Some Republican candidates are avoiding the issue

(WASHINGTON) — Hispanic leaders are warning of harm to Republican White House hopes unless the party’s presidential contenders do more to condemn Donald Trump, a businessman turned presidential candidate who’s refusing to apologize for calling Mexican immigrants rapists and drug dealers.

Trump’s comments, delivered in his announcement speech last month, have haunted the GOP for much of the last two weeks and dominated Spanish-language media. It’s bad timing for a Republican Party that has invested significantly in Hispanic outreach in recent years, given the surging influence of the minority vote.

Yet several Republican candidates have avoided the issue altogether, while those who have weighed in have declined to criticize Trump as strongly as many Hispanic leaders would like.

“The time has come for the candidates to distance themselves from Trump and call his comments what they are: ludicrous, baseless and insulting,” said Alfonso Aguilar, a Republican who leads the American Principles Project’s Latino Partnership. “Sadly, it hurts the party with Hispanic voters. It’s a level of idiocy I haven’t seen in a long time.”

The political and practical Trump-related fallout has intensified in recent days.

The leading Hispanic television network, Univision, has backed out of televising the Miss USA pageant, a joint venture between Trump and NBC, which also cut ties with Trump. On Wednesday, the Macy’s department store chain, which carried a Donald Trump menswear line, said it was ending its relationship with him. Other retailers are facing pressure to follow suit.

The reaction from Republican presidential candidates, however, has often been far less aggressive.

In a recent interview on Fox News, conservative firebrand Ted Cruz insisted that Trump should not apologize.

“I like Donald Trump,” said Cruz, a Texas senator who is Hispanic. “I think he’s terrific. I think he’s brash. I think he speaks the truth. And I think that NBC is engaging in political correctness that is silly and that is wrong.”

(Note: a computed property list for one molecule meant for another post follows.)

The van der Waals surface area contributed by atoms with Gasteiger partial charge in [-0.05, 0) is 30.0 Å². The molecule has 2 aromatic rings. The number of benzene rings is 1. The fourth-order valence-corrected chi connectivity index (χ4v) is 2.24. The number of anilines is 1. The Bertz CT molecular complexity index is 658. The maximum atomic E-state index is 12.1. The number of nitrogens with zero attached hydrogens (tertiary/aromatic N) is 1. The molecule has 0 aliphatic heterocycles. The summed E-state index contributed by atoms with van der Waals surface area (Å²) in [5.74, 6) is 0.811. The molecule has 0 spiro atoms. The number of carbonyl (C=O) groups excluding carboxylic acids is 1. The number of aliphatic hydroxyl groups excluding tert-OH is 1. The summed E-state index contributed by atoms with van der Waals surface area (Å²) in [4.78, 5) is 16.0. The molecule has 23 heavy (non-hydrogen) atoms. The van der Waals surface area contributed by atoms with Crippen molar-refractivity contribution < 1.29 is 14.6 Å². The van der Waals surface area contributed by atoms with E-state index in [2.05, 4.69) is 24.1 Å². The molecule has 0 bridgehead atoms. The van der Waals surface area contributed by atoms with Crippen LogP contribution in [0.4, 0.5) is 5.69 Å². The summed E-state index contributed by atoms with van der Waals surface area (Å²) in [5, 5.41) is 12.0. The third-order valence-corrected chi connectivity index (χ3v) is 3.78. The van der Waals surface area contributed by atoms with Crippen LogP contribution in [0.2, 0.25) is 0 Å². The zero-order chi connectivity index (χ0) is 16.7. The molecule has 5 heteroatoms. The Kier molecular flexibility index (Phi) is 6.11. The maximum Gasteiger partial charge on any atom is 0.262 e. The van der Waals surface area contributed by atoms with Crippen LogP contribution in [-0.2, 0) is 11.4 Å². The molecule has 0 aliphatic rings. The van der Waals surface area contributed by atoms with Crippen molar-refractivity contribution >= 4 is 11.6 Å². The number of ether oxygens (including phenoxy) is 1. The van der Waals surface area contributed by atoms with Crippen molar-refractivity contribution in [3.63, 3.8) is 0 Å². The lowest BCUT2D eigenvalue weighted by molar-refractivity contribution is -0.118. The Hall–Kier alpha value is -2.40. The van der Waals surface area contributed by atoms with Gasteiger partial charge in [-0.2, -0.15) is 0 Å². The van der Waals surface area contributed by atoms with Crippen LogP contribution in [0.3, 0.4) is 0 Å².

Former Florida Gov. Jeb Bush said simply that Trump is “wrong.”

“Maybe we’ll have a chance to have an honest discussion about it on stage,” Bush said last weekend while campaigning in Nevada.

New Jersey Gov. Chris Christie, who often talks about his re-election margins with Latino voters, called Trump’s comments “wholly inappropriate” during a news conference. In a subsequent radio interview, Christie described Trump as “a really wonderful guy (who’s) always been a good friend.”

Florida Sen. Marco Rubio, who declined to address Trump’s comments directly for more than two weeks, took a more pointed tone in a statement Thursday evening. “Trump’s comments are not just offensive and inaccurate, but also divisive,” said Rubio, a Hispanic. “Our next president needs to be someone who brings Americans together — not someone who continues to divide.”

Former Texas Gov. Rick Perry said Thursday: “I don’t think Donald Trump’s remarks reflect the Republican Party.”

Among others, Wisconsin Gov. Scott Walker, former Arkansas Gov. Mike Huckabee, former technology executive Carly Fiorina and retired neurosurgeon Ben Carson have been silent.

“We’re listening very, very closely, not just what candidates say but what they don’t say — the sins of commission and the sins of omission,” said Rev. Gabriel Salguero, president of the National Latino Evangelical Coalition, who called Trump’s comments “xenophobic rhetoric.”